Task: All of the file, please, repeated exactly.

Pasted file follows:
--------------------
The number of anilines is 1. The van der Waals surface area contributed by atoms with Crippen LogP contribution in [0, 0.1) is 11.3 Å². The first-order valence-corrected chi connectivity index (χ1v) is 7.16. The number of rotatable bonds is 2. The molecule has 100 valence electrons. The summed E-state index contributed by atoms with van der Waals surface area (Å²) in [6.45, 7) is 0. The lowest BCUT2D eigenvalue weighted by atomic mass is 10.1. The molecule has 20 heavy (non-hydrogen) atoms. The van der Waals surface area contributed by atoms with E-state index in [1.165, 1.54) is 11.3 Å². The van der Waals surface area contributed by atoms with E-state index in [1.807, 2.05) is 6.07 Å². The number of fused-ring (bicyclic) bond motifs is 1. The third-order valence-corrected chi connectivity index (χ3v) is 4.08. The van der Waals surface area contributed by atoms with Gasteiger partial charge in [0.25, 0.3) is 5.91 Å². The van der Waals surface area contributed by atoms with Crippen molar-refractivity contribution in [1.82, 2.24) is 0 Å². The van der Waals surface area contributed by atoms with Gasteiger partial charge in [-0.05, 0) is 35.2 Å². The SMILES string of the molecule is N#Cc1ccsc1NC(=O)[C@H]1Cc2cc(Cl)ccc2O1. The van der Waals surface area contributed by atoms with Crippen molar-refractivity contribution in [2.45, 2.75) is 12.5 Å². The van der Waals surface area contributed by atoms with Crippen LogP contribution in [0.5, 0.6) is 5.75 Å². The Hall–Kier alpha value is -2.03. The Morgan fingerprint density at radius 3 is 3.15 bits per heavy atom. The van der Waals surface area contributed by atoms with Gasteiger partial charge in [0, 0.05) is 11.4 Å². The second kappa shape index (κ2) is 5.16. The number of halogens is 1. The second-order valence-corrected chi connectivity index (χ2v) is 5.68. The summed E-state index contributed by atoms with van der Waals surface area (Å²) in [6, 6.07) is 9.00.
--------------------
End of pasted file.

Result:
The number of anilines is 1. The van der Waals surface area contributed by atoms with Crippen LogP contribution in [0, 0.1) is 11.3 Å². The first-order valence-corrected chi connectivity index (χ1v) is 7.16. The number of rotatable bonds is 2. The molecule has 100 valence electrons. The summed E-state index contributed by atoms with van der Waals surface area (Å²) in [6.45, 7) is 0. The lowest BCUT2D eigenvalue weighted by atomic mass is 10.1. The molecule has 20 heavy (non-hydrogen) atoms. The van der Waals surface area contributed by atoms with E-state index in [1.165, 1.54) is 11.3 Å². The van der Waals surface area contributed by atoms with E-state index in [1.807, 2.05) is 6.07 Å². The number of fused-ring (bicyclic) bond motifs is 1. The third-order valence-corrected chi connectivity index (χ3v) is 4.08. The van der Waals surface area contributed by atoms with Gasteiger partial charge in [0.25, 0.3) is 5.91 Å². The van der Waals surface area contributed by atoms with Crippen molar-refractivity contribution in [1.82, 2.24) is 0 Å². The van der Waals surface area contributed by atoms with Gasteiger partial charge in [-0.05, 0) is 35.2 Å². The SMILES string of the molecule is N#Cc1ccsc1NC(=O)[C@H]1Cc2cc(Cl)ccc2O1. The van der Waals surface area contributed by atoms with Crippen molar-refractivity contribution in [2.45, 2.75) is 12.5 Å². The van der Waals surface area contributed by atoms with Crippen LogP contribution in [0.5, 0.6) is 5.75 Å². The Hall–Kier alpha value is -2.03. The Morgan fingerprint density at radius 3 is 3.15 bits per heavy atom. The van der Waals surface area contributed by atoms with Gasteiger partial charge in [0, 0.05) is 11.4 Å². The second kappa shape index (κ2) is 5.16. The number of halogens is 1. The second-order valence-corrected chi connectivity index (χ2v) is 5.68. The summed E-state index contributed by atoms with van der Waals surface area (Å²) in [6, 6.07) is 9.00.